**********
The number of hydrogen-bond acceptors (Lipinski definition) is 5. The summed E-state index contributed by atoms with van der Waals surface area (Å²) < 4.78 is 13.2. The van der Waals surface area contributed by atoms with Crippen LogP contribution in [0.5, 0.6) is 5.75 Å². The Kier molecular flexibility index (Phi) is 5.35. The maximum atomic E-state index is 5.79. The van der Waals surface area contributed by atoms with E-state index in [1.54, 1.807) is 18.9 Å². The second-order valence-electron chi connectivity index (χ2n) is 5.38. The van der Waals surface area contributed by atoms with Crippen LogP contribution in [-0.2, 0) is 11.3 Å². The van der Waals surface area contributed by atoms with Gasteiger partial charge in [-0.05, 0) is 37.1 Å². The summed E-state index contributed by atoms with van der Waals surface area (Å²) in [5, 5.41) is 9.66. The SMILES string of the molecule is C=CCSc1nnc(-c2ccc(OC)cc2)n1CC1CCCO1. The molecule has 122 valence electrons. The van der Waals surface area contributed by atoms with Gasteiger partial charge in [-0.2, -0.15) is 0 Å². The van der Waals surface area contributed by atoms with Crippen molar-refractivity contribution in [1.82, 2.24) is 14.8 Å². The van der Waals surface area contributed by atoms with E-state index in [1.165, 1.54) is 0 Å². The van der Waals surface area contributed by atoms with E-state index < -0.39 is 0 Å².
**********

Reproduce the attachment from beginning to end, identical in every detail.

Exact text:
The number of hydrogen-bond acceptors (Lipinski definition) is 5. The summed E-state index contributed by atoms with van der Waals surface area (Å²) < 4.78 is 13.2. The van der Waals surface area contributed by atoms with Crippen LogP contribution in [0.5, 0.6) is 5.75 Å². The Kier molecular flexibility index (Phi) is 5.35. The maximum atomic E-state index is 5.79. The van der Waals surface area contributed by atoms with E-state index in [1.54, 1.807) is 18.9 Å². The second-order valence-electron chi connectivity index (χ2n) is 5.38. The van der Waals surface area contributed by atoms with Crippen LogP contribution in [-0.2, 0) is 11.3 Å². The van der Waals surface area contributed by atoms with Gasteiger partial charge in [-0.05, 0) is 37.1 Å². The summed E-state index contributed by atoms with van der Waals surface area (Å²) in [5, 5.41) is 9.66. The SMILES string of the molecule is C=CCSc1nnc(-c2ccc(OC)cc2)n1CC1CCCO1. The molecule has 122 valence electrons. The van der Waals surface area contributed by atoms with Gasteiger partial charge in [-0.2, -0.15) is 0 Å². The van der Waals surface area contributed by atoms with Crippen molar-refractivity contribution in [1.82, 2.24) is 14.8 Å². The van der Waals surface area contributed by atoms with E-state index in [1.165, 1.54) is 0 Å². The van der Waals surface area contributed by atoms with E-state index < -0.39 is 0 Å².